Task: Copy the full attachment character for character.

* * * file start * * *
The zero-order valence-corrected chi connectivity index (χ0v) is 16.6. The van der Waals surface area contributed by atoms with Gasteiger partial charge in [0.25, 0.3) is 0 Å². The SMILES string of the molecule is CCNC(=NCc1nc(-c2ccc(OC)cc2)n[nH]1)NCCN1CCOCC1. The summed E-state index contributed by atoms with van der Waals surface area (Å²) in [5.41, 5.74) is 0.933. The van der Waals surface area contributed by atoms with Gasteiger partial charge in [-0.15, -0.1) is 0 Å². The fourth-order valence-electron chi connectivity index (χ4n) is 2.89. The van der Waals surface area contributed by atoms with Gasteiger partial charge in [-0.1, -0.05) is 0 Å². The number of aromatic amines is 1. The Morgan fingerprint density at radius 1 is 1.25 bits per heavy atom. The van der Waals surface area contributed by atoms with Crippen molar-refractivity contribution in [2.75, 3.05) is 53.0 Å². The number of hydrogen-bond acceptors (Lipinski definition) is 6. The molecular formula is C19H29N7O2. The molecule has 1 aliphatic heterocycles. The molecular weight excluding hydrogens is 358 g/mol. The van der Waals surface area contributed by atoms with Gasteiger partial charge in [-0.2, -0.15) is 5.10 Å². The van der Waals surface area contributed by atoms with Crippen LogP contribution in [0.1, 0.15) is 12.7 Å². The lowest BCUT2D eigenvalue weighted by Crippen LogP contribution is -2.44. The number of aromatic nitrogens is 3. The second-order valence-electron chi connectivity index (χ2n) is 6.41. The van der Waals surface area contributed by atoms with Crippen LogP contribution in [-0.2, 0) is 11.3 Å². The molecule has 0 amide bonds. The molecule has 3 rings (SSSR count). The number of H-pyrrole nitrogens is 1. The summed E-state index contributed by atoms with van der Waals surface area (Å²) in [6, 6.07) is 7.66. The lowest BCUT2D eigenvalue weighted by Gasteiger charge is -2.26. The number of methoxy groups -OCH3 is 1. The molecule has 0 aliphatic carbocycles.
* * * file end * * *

The zero-order valence-corrected chi connectivity index (χ0v) is 16.6. The van der Waals surface area contributed by atoms with Gasteiger partial charge in [0.25, 0.3) is 0 Å². The SMILES string of the molecule is CCNC(=NCc1nc(-c2ccc(OC)cc2)n[nH]1)NCCN1CCOCC1. The summed E-state index contributed by atoms with van der Waals surface area (Å²) in [5.41, 5.74) is 0.933. The van der Waals surface area contributed by atoms with Gasteiger partial charge in [-0.15, -0.1) is 0 Å². The fourth-order valence-electron chi connectivity index (χ4n) is 2.89. The van der Waals surface area contributed by atoms with Gasteiger partial charge in [-0.1, -0.05) is 0 Å². The number of aromatic amines is 1. The Morgan fingerprint density at radius 1 is 1.25 bits per heavy atom. The van der Waals surface area contributed by atoms with Crippen molar-refractivity contribution in [2.75, 3.05) is 53.0 Å². The number of hydrogen-bond acceptors (Lipinski definition) is 6. The molecular formula is C19H29N7O2. The molecule has 1 aliphatic heterocycles. The molecular weight excluding hydrogens is 358 g/mol. The van der Waals surface area contributed by atoms with Gasteiger partial charge in [-0.2, -0.15) is 5.10 Å². The van der Waals surface area contributed by atoms with Crippen LogP contribution in [0.1, 0.15) is 12.7 Å². The lowest BCUT2D eigenvalue weighted by Crippen LogP contribution is -2.44. The number of aromatic nitrogens is 3. The second-order valence-electron chi connectivity index (χ2n) is 6.41. The van der Waals surface area contributed by atoms with Crippen LogP contribution in [-0.2, 0) is 11.3 Å². The molecule has 0 amide bonds. The molecule has 3 rings (SSSR count). The number of H-pyrrole nitrogens is 1. The summed E-state index contributed by atoms with van der Waals surface area (Å²) in [6, 6.07) is 7.66. The lowest BCUT2D eigenvalue weighted by Gasteiger charge is -2.26. The number of methoxy groups -OCH3 is 1. The molecule has 0 aliphatic carbocycles.